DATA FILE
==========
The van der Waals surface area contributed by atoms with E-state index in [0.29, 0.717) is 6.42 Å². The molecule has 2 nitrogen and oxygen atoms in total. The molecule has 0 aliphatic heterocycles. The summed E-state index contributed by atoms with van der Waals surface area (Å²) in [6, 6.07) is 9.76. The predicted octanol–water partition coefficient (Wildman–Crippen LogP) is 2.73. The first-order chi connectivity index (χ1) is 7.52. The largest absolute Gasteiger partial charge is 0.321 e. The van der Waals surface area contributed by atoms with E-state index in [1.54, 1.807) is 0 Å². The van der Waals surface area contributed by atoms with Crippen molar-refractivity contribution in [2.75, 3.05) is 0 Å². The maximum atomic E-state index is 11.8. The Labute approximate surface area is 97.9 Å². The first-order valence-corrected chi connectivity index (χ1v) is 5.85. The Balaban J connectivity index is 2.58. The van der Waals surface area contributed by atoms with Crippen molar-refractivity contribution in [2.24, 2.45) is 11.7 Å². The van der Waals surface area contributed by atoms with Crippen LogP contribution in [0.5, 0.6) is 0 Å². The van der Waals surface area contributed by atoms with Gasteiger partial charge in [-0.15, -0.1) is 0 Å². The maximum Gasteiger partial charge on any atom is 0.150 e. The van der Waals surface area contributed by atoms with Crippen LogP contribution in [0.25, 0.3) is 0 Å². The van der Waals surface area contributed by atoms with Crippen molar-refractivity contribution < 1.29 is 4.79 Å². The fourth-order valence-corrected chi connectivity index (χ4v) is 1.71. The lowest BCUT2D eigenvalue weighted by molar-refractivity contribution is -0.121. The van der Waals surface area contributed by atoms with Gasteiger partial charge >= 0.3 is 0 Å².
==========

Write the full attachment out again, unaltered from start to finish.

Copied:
The van der Waals surface area contributed by atoms with E-state index in [0.29, 0.717) is 6.42 Å². The molecule has 2 nitrogen and oxygen atoms in total. The molecule has 0 aliphatic heterocycles. The summed E-state index contributed by atoms with van der Waals surface area (Å²) in [6, 6.07) is 9.76. The predicted octanol–water partition coefficient (Wildman–Crippen LogP) is 2.73. The first-order chi connectivity index (χ1) is 7.52. The largest absolute Gasteiger partial charge is 0.321 e. The van der Waals surface area contributed by atoms with E-state index in [1.54, 1.807) is 0 Å². The van der Waals surface area contributed by atoms with Crippen molar-refractivity contribution in [2.75, 3.05) is 0 Å². The maximum atomic E-state index is 11.8. The Labute approximate surface area is 97.9 Å². The first-order valence-corrected chi connectivity index (χ1v) is 5.85. The Balaban J connectivity index is 2.58. The van der Waals surface area contributed by atoms with Crippen molar-refractivity contribution in [2.24, 2.45) is 11.7 Å². The van der Waals surface area contributed by atoms with Crippen LogP contribution in [0.5, 0.6) is 0 Å². The van der Waals surface area contributed by atoms with Gasteiger partial charge in [-0.15, -0.1) is 0 Å². The maximum Gasteiger partial charge on any atom is 0.150 e. The van der Waals surface area contributed by atoms with Crippen LogP contribution in [0.25, 0.3) is 0 Å². The van der Waals surface area contributed by atoms with Crippen molar-refractivity contribution < 1.29 is 4.79 Å². The fourth-order valence-corrected chi connectivity index (χ4v) is 1.71. The lowest BCUT2D eigenvalue weighted by molar-refractivity contribution is -0.121. The van der Waals surface area contributed by atoms with Gasteiger partial charge >= 0.3 is 0 Å².